Documents to be attached

The application should contain the following documents

  • Statement of case describing Applicant rights and claim that their mark is well-known
  • Evidence to support the same – this would include documents regarding usage, application for registration or registration obtained if any, annual sales turnover, actual or potential customers, publicity reach, advertisement and expenses incurred for the same, evidence pointing to the recognition or knowledge of applicant mark in the relevant section of the public in India and abroad.
  • Evidence to support successful enforcement of rights i.e. whether any Court in India or Registrar have recognized the mark as well-known, copy of the judgments etc.


After you painstakingly upload your application with these documents, on receipt of the same, the office will consider the claim and may publish the details of the mark proposed to be included. People who wish to object may file his objection in writing to the Registrar stating reasons for objection and evidence supporting the same.

The applicants will be notified within stipulated time and there is, I suppose, a hearing (which has not been mentioned) after which the decision shall be communicated to concerned parties.

If the mark is worthy enough to get in, the same will be notified in the Trade Marks Journal and the official website.


A number of interesting debates have been circulating amongst the IP circles, one of them regarding the constitutionality of Rule 124. The Trade Marks Act, 1999 does not delegate power to the central government to create a procedure to recognize and declare well known trademarks. Moreover, Rule 124 goes against Section 11 which elucidates the procedure for recognition of a well-known trade mark.  However, it can be argued that Section 157 of the Act, which confers certain powers on the Central Government also has a provision (xli) which states that the CG may recommend rules on “any other matter which is required or may be prescribed” gives the new rules a clean slate.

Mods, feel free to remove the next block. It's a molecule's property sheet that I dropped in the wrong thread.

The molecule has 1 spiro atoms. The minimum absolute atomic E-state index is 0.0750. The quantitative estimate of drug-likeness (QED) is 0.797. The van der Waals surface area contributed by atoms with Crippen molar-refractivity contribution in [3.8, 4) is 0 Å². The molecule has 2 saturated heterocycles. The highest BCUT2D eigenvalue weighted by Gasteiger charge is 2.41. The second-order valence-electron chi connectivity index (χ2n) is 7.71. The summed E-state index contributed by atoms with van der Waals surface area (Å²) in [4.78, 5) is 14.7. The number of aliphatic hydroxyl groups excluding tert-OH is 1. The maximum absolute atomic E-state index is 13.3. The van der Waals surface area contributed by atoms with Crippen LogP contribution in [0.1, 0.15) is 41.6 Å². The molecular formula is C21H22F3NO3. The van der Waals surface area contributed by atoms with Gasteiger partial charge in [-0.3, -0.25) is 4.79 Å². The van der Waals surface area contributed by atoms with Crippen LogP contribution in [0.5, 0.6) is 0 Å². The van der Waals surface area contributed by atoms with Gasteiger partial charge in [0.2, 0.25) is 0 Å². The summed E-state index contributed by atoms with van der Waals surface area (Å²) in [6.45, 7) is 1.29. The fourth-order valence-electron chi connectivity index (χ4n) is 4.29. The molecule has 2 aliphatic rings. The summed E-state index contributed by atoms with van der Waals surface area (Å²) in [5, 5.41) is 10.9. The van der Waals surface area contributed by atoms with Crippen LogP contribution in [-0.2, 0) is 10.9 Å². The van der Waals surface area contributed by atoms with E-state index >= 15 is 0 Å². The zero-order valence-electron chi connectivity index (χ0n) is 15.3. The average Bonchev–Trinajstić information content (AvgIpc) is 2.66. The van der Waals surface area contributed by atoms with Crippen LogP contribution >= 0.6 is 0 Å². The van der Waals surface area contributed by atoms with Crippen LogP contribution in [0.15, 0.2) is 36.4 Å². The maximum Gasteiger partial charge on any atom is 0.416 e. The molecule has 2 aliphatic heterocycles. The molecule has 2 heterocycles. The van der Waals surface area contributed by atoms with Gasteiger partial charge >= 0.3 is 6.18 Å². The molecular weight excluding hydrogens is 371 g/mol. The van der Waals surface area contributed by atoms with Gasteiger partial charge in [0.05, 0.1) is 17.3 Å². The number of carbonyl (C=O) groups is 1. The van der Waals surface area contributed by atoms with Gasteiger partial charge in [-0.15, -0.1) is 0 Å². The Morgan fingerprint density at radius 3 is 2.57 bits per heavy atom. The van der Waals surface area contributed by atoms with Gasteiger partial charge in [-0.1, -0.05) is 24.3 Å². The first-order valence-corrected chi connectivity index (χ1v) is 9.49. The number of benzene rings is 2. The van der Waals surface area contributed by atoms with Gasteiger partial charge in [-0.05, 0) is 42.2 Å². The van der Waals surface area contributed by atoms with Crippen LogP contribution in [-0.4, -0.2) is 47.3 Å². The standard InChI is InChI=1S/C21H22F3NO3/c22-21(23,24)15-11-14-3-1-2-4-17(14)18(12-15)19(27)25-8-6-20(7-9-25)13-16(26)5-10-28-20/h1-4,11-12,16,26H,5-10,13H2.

Another, more worrisome issue is the amount of arbitrary power the Trade Mark Registry would now hold. A corrupt or biased decision by the Trade Mark Registry would ensure that an infringing mark clears a space for itself on the list. A third issue is that there is no explicit mention of a hearing in the provision inviting objections in Rule 124. Lastly the procedure clearly states that the evidence for the well-known status may include ‘applications for registration or registration obtained if any’. However, while filing, it is clear that an existing application number has to be specified – either registered or pending. So, if you’d like for a mark to be considered well known, you can’t file a new application as a well-known mark but rather an existing one has to be included which blatantly goes against section 11(9) of the Act.  All said and done this is a welcome move for most by the Central Govt. and we’re eagerly waiting to see how this pans out.